COLUMBIANA - Two local business executives are awaiting criminal sentencing for their involvement in a $3.6 million check kiting scheme.
Dart Trucking CEO Timothy Kephart, 54, of Morrisdale, Pa., and Chief Financial Officer Mark Michael, 55, of Clearfield, Pa., were recently found guilty of one count of conspiracy to commit bank fraud and one count of bank fraud related to the scheme.
The men appeared in the U.S. District Court Northern Division before Judge Dan Polster, who set the sentencing for Sept. 4.
According to a press release issued by the U.S. Justice Department, the scheme occurred between October 2007 and February 2010. The bad checks were written on accounts held at the Columbiana Huntington Bank.
Dart Trucking President Lee Stoneburner, 44, of Columbiana, also appeared before Polster and pleaded guilty to conspiring to commit bank fraud by engaging in the scheme, according to the release.
His sentencing has not yet been scheduled.
The three men were charged in August of 2011 following an extensive investigation by the Youngstown FBI.
Dart Trucking is located on Esterly Drive.
The justice department said the men kited the checks to pay their bills, expense and salaries. They did this by depositing bad checks into controlled disbursements accounts, or CDAs, at the local Huntington Bank.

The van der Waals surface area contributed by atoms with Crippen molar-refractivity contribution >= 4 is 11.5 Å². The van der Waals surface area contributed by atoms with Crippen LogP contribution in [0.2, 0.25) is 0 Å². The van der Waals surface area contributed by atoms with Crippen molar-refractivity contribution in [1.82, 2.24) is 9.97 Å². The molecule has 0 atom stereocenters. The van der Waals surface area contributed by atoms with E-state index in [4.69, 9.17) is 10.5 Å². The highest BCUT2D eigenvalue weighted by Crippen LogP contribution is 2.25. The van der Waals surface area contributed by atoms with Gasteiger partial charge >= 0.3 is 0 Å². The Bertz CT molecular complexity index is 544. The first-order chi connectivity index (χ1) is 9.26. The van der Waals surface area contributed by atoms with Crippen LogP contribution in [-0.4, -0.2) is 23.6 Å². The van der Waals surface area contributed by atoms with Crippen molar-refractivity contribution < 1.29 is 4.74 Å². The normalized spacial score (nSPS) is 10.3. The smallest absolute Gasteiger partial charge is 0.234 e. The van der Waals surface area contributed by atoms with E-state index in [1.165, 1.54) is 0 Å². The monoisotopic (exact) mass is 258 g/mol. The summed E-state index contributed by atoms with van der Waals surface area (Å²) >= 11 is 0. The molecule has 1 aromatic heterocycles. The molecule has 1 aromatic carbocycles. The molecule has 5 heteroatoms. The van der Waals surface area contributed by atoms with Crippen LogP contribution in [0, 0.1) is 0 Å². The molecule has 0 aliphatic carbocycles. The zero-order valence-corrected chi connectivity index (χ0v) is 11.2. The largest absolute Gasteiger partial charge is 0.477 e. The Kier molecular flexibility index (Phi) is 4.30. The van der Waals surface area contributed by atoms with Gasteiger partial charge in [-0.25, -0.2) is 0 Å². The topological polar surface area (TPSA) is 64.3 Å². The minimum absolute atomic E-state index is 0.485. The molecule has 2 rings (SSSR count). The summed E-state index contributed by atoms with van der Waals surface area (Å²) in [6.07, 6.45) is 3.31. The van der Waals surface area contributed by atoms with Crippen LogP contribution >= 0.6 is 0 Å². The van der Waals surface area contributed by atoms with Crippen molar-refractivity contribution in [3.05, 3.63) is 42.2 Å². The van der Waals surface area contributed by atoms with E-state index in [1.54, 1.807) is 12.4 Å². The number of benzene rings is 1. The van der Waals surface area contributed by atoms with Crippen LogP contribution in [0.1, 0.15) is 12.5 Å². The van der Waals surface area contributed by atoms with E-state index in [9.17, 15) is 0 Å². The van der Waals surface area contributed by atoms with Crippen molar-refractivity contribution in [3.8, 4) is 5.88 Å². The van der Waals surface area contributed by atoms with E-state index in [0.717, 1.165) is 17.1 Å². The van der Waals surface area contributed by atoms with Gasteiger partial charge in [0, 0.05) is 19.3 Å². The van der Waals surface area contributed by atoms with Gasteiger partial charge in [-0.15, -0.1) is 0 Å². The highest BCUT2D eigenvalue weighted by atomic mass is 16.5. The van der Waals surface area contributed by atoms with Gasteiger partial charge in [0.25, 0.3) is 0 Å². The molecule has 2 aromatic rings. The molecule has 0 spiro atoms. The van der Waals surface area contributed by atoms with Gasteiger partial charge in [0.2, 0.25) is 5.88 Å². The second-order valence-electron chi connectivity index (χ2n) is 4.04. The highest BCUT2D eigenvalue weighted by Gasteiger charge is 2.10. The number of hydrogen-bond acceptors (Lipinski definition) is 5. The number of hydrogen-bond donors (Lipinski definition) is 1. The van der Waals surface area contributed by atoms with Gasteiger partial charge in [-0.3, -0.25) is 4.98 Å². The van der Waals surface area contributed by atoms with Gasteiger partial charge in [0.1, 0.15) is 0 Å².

When a bad check was written and deposited into an account another bad check would be written to conceal the overdraft, creating a "float" in the accounts which was then used to for the bills, salaries and expenses.
By using the CDAs, the business had an extra day to post its expenses before they were paid.
According to the press release, the evidence at the trial last week established it was a "complicated, daily task to compute the amount of non-sufficient funds checks which had to be written and to track what accounts had to be 'covered'"
The scheme was so extensive the department had also involved their clerical staff in tracking and covering the checks, the department said.
The case was prosecuted by Assistant United States attorneys Christian H. Stickan and Perry D. Mastrocola.